'End Of Watch' Does Director Ayer Justice
Anyone buying a ticket for David Ayer's latest gritty urban cop caper based on the trailer that sold it as a gangland chase thriller is in for a shock, but that is not to say that they are in for disappointment. Yes, the much-highlighted "contract" put out on Michael Pena and Jake Gyllenhaal's dick-swinging boys in blue by an aggrieved cartel is crucial, but it is only one thread in a much richer tapestry. As usual, Ayers has much more on his mind than simple running and gunning. Rather, End of Watch is another chapter from Ayers' career-long fascination of the multicultural, multiethnic maelstrom that is inner-city America, the bizarre symmetry that exists between law enforcement and the criminal element they hunt, and those whose lives often depend on their ability to straddle the divide between the two.
A white guy born in Minnesota, who lived for a time in Maryland before spending his teenage years being raised in a Hispanic culture in South Central L.A., Ayer is a man who can count among his closest friends ranking members of Bloods, Crips, as well as LAPD and agents of ICE and other law enforcement agencies. It's no wonder then that, beneath the banter and the boorish bullshit the two leads indulge in as a staple of patrol, End of Watch is ultimately a story about fraternity and the bonds of family that reach father and deeper than mere blood, and extend universally across all walks of life. It's a study of people on both sides of the law who would gladly take a bullet for one another, which is handy because, as we see soon and often, they will probably at some point have to.
Not that Ayer appears to hold much romanticism for this concept, bleakly touring us through a downtown district that's guttural, foul and more than a little nauseating. Ayer's Los Angeles is a sprawling metropolis presented as a living, breathing organism pumping its inhabitants through a twisting, turning network of cookie-cutter projects riddled with the disease of poverty. You never know what sordid secrets the house you roll up on may be hiding: bodies, drugs or just another panicked crackhead who forgot which closet she locked her tied-up children in this time.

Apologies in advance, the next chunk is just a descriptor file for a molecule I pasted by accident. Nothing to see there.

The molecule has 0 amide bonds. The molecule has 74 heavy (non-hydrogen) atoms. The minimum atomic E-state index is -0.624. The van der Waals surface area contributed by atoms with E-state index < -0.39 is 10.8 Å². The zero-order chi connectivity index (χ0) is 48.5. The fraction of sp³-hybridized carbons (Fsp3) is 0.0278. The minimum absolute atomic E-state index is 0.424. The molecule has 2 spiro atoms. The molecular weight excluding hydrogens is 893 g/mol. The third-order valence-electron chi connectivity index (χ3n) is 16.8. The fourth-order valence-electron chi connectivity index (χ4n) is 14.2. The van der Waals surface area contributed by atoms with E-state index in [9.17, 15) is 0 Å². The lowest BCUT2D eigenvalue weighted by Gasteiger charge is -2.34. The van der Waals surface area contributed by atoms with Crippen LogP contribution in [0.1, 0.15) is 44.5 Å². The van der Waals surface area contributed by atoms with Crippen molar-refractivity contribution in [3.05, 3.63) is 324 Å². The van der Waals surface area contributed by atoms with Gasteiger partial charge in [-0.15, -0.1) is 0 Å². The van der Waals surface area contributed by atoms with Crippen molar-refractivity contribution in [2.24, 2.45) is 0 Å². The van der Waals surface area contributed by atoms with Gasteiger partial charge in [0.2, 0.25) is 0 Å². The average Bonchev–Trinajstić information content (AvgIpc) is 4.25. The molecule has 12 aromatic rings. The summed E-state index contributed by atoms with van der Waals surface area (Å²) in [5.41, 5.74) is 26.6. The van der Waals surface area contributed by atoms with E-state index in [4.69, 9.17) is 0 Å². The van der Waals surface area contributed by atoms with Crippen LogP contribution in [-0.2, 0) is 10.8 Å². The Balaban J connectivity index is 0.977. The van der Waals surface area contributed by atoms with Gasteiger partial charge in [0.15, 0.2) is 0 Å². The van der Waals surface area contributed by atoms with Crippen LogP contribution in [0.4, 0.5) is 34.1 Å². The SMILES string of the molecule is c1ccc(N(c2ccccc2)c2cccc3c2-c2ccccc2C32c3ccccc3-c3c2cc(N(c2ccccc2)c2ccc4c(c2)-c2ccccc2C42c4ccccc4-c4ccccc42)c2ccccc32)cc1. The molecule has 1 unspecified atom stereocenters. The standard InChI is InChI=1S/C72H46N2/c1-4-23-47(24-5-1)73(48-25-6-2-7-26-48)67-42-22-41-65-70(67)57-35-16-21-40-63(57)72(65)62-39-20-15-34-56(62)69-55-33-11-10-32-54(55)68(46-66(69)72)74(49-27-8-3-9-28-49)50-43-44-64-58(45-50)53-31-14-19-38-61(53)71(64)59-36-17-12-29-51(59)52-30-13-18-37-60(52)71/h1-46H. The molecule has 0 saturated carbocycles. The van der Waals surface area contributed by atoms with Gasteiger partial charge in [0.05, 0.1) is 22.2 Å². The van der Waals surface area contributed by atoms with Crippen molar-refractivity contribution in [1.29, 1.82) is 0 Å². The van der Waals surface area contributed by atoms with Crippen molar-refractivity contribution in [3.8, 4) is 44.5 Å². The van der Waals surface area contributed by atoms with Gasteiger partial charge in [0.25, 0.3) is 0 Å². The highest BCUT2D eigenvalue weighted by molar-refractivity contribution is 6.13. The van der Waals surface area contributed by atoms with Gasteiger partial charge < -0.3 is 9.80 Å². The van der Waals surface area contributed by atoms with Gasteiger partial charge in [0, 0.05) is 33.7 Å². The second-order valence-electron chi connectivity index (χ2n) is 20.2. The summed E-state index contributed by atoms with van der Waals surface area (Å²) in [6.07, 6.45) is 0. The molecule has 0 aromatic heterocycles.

Key to the entire piece is a captivating central dynamic between the two leads. Blessed by another peach of a script from their director, Gyllenhaal and Pena trade jibes back and forth in a manner that is at once authentic and at the same time pointed and in service to the narrative. It's an effortless chemistry, the result of months of exhaustive prep work together, which perfectly encapsulates the transition from idle chit-chat to game time with each and every call that comes in. That and Ayer's somewhat juvenile sense of humor shines through and allows for moments of genuine belly-laugh hilarity to supplement the grime. Elsewhere there is fine work from Anna Kendricks as Gyllenhaal's new girlfriend and Natalie Martinez as Pena's wife, tasked here as the women who wait in hope that the people they love make it home alive at the end of each day.
If there has been a criticism of Ayer over the years, it's that he is certainly much better with the words than he is with the camera, his previous efforts coming off as a little bit choppy, a bit thrown together and a bit haphazard. Here he might finally have found a solution to his problem, now that the digital age means that the world and his wife have a camera in their back pocket, allowing for much of the story to be told through POV — offering a nervous, jittery feel that gives the whole thing a visceral, urgent vibe that feels dangerous, immediate and never anything less than compelling.
Steven Bauer's Top Pop Picks
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TV: Breaking Bad
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